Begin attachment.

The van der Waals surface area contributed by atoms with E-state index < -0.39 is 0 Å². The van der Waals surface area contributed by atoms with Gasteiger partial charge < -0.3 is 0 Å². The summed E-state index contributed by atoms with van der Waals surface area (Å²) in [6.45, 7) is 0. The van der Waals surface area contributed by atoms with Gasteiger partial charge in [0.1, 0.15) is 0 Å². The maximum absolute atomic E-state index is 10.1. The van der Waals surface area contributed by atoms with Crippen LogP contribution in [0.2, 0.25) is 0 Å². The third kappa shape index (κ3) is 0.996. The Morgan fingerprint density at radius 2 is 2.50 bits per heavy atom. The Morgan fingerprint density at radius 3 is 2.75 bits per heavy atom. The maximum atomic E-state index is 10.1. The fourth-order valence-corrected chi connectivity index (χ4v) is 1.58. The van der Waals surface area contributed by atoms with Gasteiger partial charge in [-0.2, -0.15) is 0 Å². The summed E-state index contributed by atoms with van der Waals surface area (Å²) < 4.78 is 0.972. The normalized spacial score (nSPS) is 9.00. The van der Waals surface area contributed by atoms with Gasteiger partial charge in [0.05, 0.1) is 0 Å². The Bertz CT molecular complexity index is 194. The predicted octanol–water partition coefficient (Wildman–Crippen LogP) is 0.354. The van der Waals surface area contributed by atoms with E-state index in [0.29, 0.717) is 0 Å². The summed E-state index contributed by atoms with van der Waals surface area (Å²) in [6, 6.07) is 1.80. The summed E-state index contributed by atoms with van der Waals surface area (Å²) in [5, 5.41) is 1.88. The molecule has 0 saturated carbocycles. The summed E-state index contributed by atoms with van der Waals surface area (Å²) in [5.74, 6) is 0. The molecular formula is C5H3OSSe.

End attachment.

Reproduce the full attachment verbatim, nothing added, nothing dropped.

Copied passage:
The van der Waals surface area contributed by atoms with E-state index < -0.39 is 0 Å². The van der Waals surface area contributed by atoms with Gasteiger partial charge < -0.3 is 0 Å². The summed E-state index contributed by atoms with van der Waals surface area (Å²) in [6.45, 7) is 0. The van der Waals surface area contributed by atoms with Gasteiger partial charge in [0.1, 0.15) is 0 Å². The maximum absolute atomic E-state index is 10.1. The van der Waals surface area contributed by atoms with Crippen LogP contribution in [0.2, 0.25) is 0 Å². The third kappa shape index (κ3) is 0.996. The Morgan fingerprint density at radius 2 is 2.50 bits per heavy atom. The Morgan fingerprint density at radius 3 is 2.75 bits per heavy atom. The maximum atomic E-state index is 10.1. The fourth-order valence-corrected chi connectivity index (χ4v) is 1.58. The van der Waals surface area contributed by atoms with Gasteiger partial charge in [-0.2, -0.15) is 0 Å². The summed E-state index contributed by atoms with van der Waals surface area (Å²) < 4.78 is 0.972. The normalized spacial score (nSPS) is 9.00. The van der Waals surface area contributed by atoms with Gasteiger partial charge in [0.05, 0.1) is 0 Å². The Bertz CT molecular complexity index is 194. The predicted octanol–water partition coefficient (Wildman–Crippen LogP) is 0.354. The van der Waals surface area contributed by atoms with E-state index in [0.29, 0.717) is 0 Å². The summed E-state index contributed by atoms with van der Waals surface area (Å²) in [6, 6.07) is 1.80. The summed E-state index contributed by atoms with van der Waals surface area (Å²) in [5, 5.41) is 1.88. The molecule has 0 saturated carbocycles. The summed E-state index contributed by atoms with van der Waals surface area (Å²) in [5.74, 6) is 0. The molecular formula is C5H3OSSe.